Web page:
John in New Mexico
In the case of semiconductors, its world wide. I was reading about the beginnings of it months ago in regards to phones. Its the unfortunate flip side of business practices that have helped keep consumer products cheap for decades now, and it will be temporary. In the automotive corner of it, I recall reading that a lot of the problem is on the automakers, apparently they insist on sticking to their unique custom chips rather than using more readily available units that have applications beyond a single industry. Sounds good, but I've no idea how true it may be - sometimes people write stuff that simply sounds good based on a tiny grain of truth and only succeed in further muddying the picture.
However, its a pretty complex problem. I've yet to read a really well thought out discussion of it, just articles touching on pieces here and there.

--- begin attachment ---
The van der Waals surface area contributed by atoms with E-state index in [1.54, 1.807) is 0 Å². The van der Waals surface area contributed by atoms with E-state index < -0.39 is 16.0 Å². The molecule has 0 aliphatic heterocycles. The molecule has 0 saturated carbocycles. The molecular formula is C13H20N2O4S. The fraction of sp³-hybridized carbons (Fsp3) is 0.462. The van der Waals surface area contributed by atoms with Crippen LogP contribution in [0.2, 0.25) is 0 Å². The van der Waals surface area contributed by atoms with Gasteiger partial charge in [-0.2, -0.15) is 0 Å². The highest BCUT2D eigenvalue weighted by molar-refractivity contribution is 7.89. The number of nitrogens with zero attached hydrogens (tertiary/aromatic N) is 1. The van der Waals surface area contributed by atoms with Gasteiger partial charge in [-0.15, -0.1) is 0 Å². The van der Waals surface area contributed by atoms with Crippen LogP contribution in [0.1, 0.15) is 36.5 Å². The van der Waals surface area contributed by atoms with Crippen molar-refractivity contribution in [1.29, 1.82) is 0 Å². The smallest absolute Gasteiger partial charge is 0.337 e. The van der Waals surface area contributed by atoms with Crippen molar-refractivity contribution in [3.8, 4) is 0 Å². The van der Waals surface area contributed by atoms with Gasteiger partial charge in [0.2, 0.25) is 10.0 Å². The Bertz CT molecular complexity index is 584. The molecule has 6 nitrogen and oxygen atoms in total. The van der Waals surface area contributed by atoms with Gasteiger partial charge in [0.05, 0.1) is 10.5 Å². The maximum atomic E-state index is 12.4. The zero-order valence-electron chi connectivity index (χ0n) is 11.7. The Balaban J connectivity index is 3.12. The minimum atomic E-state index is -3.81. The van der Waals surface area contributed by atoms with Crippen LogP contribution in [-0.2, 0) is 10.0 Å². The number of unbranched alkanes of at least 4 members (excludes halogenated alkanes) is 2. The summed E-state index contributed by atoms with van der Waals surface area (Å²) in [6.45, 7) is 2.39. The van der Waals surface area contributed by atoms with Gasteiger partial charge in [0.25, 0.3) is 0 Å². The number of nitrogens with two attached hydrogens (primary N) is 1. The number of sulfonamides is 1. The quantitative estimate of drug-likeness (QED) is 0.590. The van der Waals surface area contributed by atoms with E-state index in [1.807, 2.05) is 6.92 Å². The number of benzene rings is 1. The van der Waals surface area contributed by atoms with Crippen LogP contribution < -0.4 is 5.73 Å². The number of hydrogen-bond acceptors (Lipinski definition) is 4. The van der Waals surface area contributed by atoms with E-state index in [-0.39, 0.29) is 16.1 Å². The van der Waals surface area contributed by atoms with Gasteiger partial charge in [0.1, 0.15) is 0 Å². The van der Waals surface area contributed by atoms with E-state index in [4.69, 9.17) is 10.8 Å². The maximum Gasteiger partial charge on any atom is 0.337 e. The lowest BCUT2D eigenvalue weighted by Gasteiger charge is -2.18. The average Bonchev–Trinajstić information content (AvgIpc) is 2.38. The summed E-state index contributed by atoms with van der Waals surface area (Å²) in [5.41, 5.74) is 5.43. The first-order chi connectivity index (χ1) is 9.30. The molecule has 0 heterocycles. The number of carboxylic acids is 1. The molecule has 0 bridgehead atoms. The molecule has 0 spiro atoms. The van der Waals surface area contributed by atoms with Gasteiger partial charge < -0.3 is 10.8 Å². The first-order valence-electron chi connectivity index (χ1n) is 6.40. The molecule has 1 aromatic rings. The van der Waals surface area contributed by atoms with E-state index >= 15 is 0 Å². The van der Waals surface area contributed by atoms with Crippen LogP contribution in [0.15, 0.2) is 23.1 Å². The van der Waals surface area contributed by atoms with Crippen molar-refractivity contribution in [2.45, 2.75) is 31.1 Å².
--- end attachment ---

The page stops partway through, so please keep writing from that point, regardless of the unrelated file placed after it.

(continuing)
On the plus side, I've read that some big companies are looking for ways to go around the domestic bottlenecks in order to improve their prospects of surviving the holiday shopping season. While I don't much care whether the big retailers survive or not, I do think that is an encouraging development because it improves the odds of new good ideas in turning up in how supply chains are managed.